Common wisdom once held that UV ballast water treatment systems were simpler and better for smaller ballast water flows, while electrochlorination systems were more practical for larger flows. In recent years, however, there has been evidence of a shift in thinking. Today it is not uncommon for UV to be chosen in any flow range. A clear reason for this is the fact that even large-flow UV treatment systems can now be compact and cost-effective. Through larger UV reactor sizes and other advances, UV solutions such as Alfa Laval PureBallast 3 have put themselves on a highly competitive footing with electrochlorination.
With factors like footprint now largely equal among largeflow systems, others come into sharper focus. Today many ship owners are finding reason to re-examine the safety, complexity and cost issues associated with electrochlorination. This white paper provides a brief overview of those issues and their implications
UV treatment and electrochlorination have been the dominant technologies for ballast water treatment since long before the IMO Ballast Water Management Convention entered into force. UV treatment uses ultraviolet light to inactivate organisms as they pass through a reactor, whereas electrochlorination passes an electric current through saline water to produce oxidizing disinfectants. These disinfectants are active substances that inactivate the organisms in turn.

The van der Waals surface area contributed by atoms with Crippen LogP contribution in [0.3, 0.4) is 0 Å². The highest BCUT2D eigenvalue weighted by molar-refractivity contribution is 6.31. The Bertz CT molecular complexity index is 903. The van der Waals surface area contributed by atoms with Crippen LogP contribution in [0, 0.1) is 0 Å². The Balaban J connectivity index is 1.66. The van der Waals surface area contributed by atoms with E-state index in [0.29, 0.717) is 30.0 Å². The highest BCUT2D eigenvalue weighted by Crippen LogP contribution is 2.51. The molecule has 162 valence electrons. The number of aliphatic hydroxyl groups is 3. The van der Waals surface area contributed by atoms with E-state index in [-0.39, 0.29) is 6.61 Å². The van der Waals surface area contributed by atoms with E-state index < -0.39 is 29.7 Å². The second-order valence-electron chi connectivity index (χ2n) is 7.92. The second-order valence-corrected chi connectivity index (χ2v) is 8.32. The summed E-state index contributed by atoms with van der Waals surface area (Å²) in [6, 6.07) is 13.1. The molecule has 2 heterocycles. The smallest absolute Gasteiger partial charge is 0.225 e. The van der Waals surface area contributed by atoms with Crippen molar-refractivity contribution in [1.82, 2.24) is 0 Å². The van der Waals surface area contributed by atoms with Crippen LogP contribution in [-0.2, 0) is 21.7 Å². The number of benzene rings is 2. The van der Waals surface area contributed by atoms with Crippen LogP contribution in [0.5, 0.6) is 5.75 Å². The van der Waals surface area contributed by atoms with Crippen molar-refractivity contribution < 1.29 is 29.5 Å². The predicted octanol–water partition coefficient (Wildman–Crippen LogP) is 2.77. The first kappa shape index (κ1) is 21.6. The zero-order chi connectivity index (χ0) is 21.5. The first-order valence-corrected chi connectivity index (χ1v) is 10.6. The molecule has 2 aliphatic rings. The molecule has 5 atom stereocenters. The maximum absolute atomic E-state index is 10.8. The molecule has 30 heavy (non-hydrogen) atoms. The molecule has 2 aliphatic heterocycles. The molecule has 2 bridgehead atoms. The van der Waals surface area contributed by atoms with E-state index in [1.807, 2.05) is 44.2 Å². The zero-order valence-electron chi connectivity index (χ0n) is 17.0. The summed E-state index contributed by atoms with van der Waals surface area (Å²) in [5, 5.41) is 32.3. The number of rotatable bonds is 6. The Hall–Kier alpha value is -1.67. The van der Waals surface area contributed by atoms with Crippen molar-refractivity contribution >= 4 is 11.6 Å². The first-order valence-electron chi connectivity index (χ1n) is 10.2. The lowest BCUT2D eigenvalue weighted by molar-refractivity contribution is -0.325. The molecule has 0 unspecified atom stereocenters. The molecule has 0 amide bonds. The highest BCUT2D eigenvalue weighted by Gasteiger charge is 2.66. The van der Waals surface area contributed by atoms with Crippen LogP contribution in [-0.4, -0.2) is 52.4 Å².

Both technologies are proven and simple in principle. However, electrochlorination involves a wide range of safety, logistical and cost considerations that UV treatment does not. As UV solutions continue to grow smaller and more cost-effective, these considerations are leading many to re-evaluate electrochlorination’s merits – even for large flows.